In an article published shortly before 5 a.m. EDT on the morning of Sept. 26, The Daily Beast's Eli Lake revealed that three separate U.S. intelligence officials confirmed to him that within 24 hours of the September 11 attack on the U.S. consulate in Benghazi, the Obama administration had strong reason to suspect al Qaeda ties to the deadly violence.
Lake noted that the identities of at least four of the participants in the attack on the consulate were found within 24 hours, one of which has been tracked by his use of social media. This of course conflicts with the administration's early story. You may recall that four days after the attack, on Sept 16, the U.S. ambassador to the United Nations insisted to CBS' Bob Schieffer that the attack was spontaneous and tied to an obscure video on YouTube.
In a dispatch today, an unbylined AP report headlined "Romney: Benghazi a 'Terrorist Attack'" seems to act as if this is some kind of revelation to the GOP nominee even though everyone except Obama administration insiders desperately trying to bring life to the corpse formerly known as the Arab Spring have been saying that for well over a week. It gets much worse than that in the report's third paragraph:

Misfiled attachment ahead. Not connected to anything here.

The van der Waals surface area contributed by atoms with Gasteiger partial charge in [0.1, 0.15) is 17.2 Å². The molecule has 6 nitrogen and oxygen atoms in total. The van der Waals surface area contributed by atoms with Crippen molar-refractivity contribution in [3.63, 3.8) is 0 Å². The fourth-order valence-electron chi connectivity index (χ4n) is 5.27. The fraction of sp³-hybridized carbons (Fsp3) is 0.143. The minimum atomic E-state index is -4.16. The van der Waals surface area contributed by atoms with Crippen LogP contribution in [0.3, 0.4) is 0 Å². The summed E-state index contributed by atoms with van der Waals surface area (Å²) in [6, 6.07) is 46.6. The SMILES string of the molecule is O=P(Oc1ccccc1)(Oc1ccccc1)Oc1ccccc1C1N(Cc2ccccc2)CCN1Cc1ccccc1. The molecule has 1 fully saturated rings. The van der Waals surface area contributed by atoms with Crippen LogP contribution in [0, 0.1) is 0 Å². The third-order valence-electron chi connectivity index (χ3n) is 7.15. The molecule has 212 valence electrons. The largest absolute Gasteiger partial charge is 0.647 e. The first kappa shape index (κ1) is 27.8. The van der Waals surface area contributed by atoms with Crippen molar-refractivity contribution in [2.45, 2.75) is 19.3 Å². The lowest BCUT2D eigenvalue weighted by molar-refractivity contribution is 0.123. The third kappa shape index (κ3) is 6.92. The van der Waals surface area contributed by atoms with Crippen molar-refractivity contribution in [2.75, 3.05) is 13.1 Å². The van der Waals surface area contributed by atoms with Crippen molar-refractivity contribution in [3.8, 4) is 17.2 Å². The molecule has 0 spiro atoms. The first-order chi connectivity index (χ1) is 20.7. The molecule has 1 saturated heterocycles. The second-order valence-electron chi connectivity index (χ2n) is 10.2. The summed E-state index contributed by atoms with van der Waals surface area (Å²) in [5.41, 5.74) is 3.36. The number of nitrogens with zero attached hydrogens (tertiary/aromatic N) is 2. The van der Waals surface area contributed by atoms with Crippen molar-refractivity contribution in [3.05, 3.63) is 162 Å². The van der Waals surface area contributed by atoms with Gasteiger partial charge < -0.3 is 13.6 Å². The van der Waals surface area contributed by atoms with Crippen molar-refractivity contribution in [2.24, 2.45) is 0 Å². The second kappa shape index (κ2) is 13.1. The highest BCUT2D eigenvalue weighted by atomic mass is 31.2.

In the wake of a rather tragic and tumultuous events regarding American foreign policy in the Middle East, President Barack Obama plans to forego the opportunity for a one-on-one meeting with Israeli Prime Minister Benjamin Netanyahu during his visit to the UN this week. The reason is simple. It just could not wait. The president needed to have a sit down with Barbara Walters and the rest of gals at The View.
Washington Post fact checker Glenn Kessler published a column yesterday attempting to debunk the claim in an American Crossroads television spot that President Obama skipped almost half of his intelligence briefings. Kessler assigned the assertion a 3 out of 4 possible Pinocchios. No matter how Kessler spins it, however, the fact remains that President Obama failed to receive in-person intelligence briefings in the days leading up to the September 11 assassination of Ambassador Chris Stevens.
The New York Times is certainly not treating Barack Obama's statement on 60 Minutes that the death of four Americans in Libya, including Libyan ambassador Christopher Stevens, as one of a few "bumps in the road," as a callous and politically damaging gaffe. Reporter Ashley Parker reluctantly covered Romney delivering "talking points" to the media on the matter, in "Republican Team Attacks Obama on Foreign Policy," but her story opened by highlighting Romney's "tough" time, including yet another mention of Romney's "47 percent" comment at a private fundraiser.